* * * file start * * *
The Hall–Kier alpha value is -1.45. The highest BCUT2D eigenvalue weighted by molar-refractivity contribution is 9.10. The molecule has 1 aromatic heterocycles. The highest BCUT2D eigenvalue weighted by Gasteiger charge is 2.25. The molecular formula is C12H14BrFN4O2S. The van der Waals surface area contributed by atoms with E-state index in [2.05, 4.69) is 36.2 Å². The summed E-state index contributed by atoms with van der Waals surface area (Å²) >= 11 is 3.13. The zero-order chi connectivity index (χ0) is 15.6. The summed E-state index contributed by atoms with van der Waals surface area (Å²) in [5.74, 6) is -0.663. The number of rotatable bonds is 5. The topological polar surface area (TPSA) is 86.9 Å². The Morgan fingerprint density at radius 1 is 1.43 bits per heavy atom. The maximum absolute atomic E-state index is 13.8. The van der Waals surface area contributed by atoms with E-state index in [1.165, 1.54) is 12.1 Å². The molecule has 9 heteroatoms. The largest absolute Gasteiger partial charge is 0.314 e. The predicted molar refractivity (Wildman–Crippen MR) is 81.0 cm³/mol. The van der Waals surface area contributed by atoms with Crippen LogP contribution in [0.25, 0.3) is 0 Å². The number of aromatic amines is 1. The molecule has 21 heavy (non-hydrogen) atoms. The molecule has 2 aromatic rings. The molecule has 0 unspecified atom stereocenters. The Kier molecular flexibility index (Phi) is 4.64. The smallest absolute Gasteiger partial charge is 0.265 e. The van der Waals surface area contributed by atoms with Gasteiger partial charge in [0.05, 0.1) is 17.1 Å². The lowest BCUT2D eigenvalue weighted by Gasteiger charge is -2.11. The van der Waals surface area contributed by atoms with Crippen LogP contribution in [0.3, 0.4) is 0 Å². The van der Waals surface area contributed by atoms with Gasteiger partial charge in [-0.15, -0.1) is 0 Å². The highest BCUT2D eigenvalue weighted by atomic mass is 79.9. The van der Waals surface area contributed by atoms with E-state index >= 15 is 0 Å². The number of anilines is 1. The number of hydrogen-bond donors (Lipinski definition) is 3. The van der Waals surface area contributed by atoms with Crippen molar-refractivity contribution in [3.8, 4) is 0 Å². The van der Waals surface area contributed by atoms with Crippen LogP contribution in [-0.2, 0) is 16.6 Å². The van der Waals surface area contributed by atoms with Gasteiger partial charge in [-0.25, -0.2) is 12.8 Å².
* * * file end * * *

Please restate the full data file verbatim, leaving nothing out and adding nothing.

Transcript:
The Hall–Kier alpha value is -1.45. The highest BCUT2D eigenvalue weighted by molar-refractivity contribution is 9.10. The molecule has 1 aromatic heterocycles. The highest BCUT2D eigenvalue weighted by Gasteiger charge is 2.25. The molecular formula is C12H14BrFN4O2S. The van der Waals surface area contributed by atoms with E-state index in [2.05, 4.69) is 36.2 Å². The summed E-state index contributed by atoms with van der Waals surface area (Å²) >= 11 is 3.13. The zero-order chi connectivity index (χ0) is 15.6. The summed E-state index contributed by atoms with van der Waals surface area (Å²) in [5.74, 6) is -0.663. The number of rotatable bonds is 5. The topological polar surface area (TPSA) is 86.9 Å². The Morgan fingerprint density at radius 1 is 1.43 bits per heavy atom. The maximum absolute atomic E-state index is 13.8. The van der Waals surface area contributed by atoms with E-state index in [1.165, 1.54) is 12.1 Å². The molecule has 9 heteroatoms. The largest absolute Gasteiger partial charge is 0.314 e. The predicted molar refractivity (Wildman–Crippen MR) is 81.0 cm³/mol. The van der Waals surface area contributed by atoms with Crippen LogP contribution in [0.25, 0.3) is 0 Å². The number of aromatic amines is 1. The molecule has 21 heavy (non-hydrogen) atoms. The molecule has 2 aromatic rings. The molecule has 0 unspecified atom stereocenters. The Kier molecular flexibility index (Phi) is 4.64. The smallest absolute Gasteiger partial charge is 0.265 e. The van der Waals surface area contributed by atoms with Gasteiger partial charge in [0.05, 0.1) is 17.1 Å². The lowest BCUT2D eigenvalue weighted by Gasteiger charge is -2.11. The van der Waals surface area contributed by atoms with Crippen LogP contribution in [0.3, 0.4) is 0 Å². The van der Waals surface area contributed by atoms with Gasteiger partial charge in [-0.15, -0.1) is 0 Å². The highest BCUT2D eigenvalue weighted by atomic mass is 79.9. The van der Waals surface area contributed by atoms with E-state index >= 15 is 0 Å². The number of anilines is 1. The number of hydrogen-bond donors (Lipinski definition) is 3. The van der Waals surface area contributed by atoms with Crippen molar-refractivity contribution in [3.8, 4) is 0 Å². The van der Waals surface area contributed by atoms with Crippen LogP contribution in [-0.2, 0) is 16.6 Å². The van der Waals surface area contributed by atoms with Gasteiger partial charge in [-0.25, -0.2) is 12.8 Å².